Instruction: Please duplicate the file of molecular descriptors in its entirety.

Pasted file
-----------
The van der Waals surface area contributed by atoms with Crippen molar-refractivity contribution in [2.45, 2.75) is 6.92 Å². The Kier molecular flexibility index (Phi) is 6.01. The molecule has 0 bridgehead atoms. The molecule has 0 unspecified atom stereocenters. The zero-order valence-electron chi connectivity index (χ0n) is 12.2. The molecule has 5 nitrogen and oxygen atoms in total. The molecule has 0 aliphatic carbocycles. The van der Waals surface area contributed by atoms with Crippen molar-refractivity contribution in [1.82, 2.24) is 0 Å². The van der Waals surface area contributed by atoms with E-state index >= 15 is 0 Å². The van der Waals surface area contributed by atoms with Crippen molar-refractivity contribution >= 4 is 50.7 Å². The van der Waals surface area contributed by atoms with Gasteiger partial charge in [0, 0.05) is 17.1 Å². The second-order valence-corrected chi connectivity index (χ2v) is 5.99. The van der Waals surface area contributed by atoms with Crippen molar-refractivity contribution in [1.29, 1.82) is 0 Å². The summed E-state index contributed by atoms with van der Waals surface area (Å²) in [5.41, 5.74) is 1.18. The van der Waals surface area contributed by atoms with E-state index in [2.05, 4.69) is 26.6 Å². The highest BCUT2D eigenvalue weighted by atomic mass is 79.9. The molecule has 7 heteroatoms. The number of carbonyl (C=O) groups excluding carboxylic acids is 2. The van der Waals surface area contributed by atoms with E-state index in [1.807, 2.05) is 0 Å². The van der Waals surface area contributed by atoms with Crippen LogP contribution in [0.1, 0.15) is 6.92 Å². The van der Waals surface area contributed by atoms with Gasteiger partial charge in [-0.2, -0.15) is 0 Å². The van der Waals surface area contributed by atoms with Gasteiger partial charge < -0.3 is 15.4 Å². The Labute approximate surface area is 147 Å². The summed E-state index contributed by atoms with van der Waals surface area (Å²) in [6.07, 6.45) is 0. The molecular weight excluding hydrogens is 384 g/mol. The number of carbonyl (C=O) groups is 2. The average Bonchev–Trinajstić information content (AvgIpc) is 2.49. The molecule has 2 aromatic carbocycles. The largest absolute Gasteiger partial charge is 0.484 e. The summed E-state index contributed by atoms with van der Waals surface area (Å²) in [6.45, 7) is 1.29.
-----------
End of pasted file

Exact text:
The van der Waals surface area contributed by atoms with Crippen molar-refractivity contribution in [2.45, 2.75) is 6.92 Å². The Kier molecular flexibility index (Phi) is 6.01. The molecule has 0 bridgehead atoms. The molecule has 0 unspecified atom stereocenters. The zero-order valence-electron chi connectivity index (χ0n) is 12.2. The molecule has 5 nitrogen and oxygen atoms in total. The molecule has 0 aliphatic carbocycles. The van der Waals surface area contributed by atoms with Crippen molar-refractivity contribution in [1.82, 2.24) is 0 Å². The van der Waals surface area contributed by atoms with E-state index >= 15 is 0 Å². The van der Waals surface area contributed by atoms with Crippen molar-refractivity contribution >= 4 is 50.7 Å². The van der Waals surface area contributed by atoms with Gasteiger partial charge in [0, 0.05) is 17.1 Å². The second-order valence-corrected chi connectivity index (χ2v) is 5.99. The van der Waals surface area contributed by atoms with Crippen molar-refractivity contribution in [1.29, 1.82) is 0 Å². The summed E-state index contributed by atoms with van der Waals surface area (Å²) in [5.41, 5.74) is 1.18. The van der Waals surface area contributed by atoms with E-state index in [2.05, 4.69) is 26.6 Å². The highest BCUT2D eigenvalue weighted by atomic mass is 79.9. The molecule has 7 heteroatoms. The number of carbonyl (C=O) groups excluding carboxylic acids is 2. The van der Waals surface area contributed by atoms with E-state index in [1.807, 2.05) is 0 Å². The van der Waals surface area contributed by atoms with Crippen LogP contribution in [0.1, 0.15) is 6.92 Å². The van der Waals surface area contributed by atoms with Gasteiger partial charge in [-0.2, -0.15) is 0 Å². The van der Waals surface area contributed by atoms with Gasteiger partial charge < -0.3 is 15.4 Å². The Labute approximate surface area is 147 Å². The summed E-state index contributed by atoms with van der Waals surface area (Å²) in [6.07, 6.45) is 0. The molecular weight excluding hydrogens is 384 g/mol. The number of carbonyl (C=O) groups is 2. The average Bonchev–Trinajstić information content (AvgIpc) is 2.49. The molecule has 2 aromatic carbocycles. The largest absolute Gasteiger partial charge is 0.484 e. The summed E-state index contributed by atoms with van der Waals surface area (Å²) in [6.45, 7) is 1.29.